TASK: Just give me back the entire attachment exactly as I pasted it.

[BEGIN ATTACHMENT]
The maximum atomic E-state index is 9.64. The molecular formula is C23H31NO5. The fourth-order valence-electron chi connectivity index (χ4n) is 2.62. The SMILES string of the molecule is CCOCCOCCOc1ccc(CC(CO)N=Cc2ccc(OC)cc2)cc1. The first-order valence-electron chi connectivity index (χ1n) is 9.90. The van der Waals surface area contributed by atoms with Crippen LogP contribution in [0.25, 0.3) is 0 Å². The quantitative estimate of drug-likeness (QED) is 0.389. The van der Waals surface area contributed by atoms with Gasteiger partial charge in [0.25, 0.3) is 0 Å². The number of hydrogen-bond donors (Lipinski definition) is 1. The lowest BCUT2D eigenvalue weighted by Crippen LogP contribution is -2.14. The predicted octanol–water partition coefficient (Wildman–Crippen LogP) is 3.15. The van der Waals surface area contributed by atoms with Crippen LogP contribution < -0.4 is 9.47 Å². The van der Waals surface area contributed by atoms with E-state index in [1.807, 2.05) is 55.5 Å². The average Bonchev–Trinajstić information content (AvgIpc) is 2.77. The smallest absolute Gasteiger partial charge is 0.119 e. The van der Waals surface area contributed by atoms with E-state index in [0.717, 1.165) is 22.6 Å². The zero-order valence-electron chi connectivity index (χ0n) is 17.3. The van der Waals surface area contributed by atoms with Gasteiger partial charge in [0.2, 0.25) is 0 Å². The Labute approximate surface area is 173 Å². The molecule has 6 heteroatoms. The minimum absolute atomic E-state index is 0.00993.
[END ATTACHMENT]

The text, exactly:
The maximum atomic E-state index is 9.64. The molecular formula is C23H31NO5. The fourth-order valence-electron chi connectivity index (χ4n) is 2.62. The SMILES string of the molecule is CCOCCOCCOc1ccc(CC(CO)N=Cc2ccc(OC)cc2)cc1. The first-order valence-electron chi connectivity index (χ1n) is 9.90. The van der Waals surface area contributed by atoms with Crippen LogP contribution in [0.25, 0.3) is 0 Å². The quantitative estimate of drug-likeness (QED) is 0.389. The van der Waals surface area contributed by atoms with Gasteiger partial charge in [0.25, 0.3) is 0 Å². The number of hydrogen-bond donors (Lipinski definition) is 1. The lowest BCUT2D eigenvalue weighted by Crippen LogP contribution is -2.14. The predicted octanol–water partition coefficient (Wildman–Crippen LogP) is 3.15. The van der Waals surface area contributed by atoms with Crippen LogP contribution < -0.4 is 9.47 Å². The van der Waals surface area contributed by atoms with E-state index in [1.807, 2.05) is 55.5 Å². The average Bonchev–Trinajstić information content (AvgIpc) is 2.77. The smallest absolute Gasteiger partial charge is 0.119 e. The van der Waals surface area contributed by atoms with E-state index in [0.717, 1.165) is 22.6 Å². The zero-order valence-electron chi connectivity index (χ0n) is 17.3. The van der Waals surface area contributed by atoms with Gasteiger partial charge in [0.2, 0.25) is 0 Å². The Labute approximate surface area is 173 Å². The molecule has 6 heteroatoms. The minimum absolute atomic E-state index is 0.00993.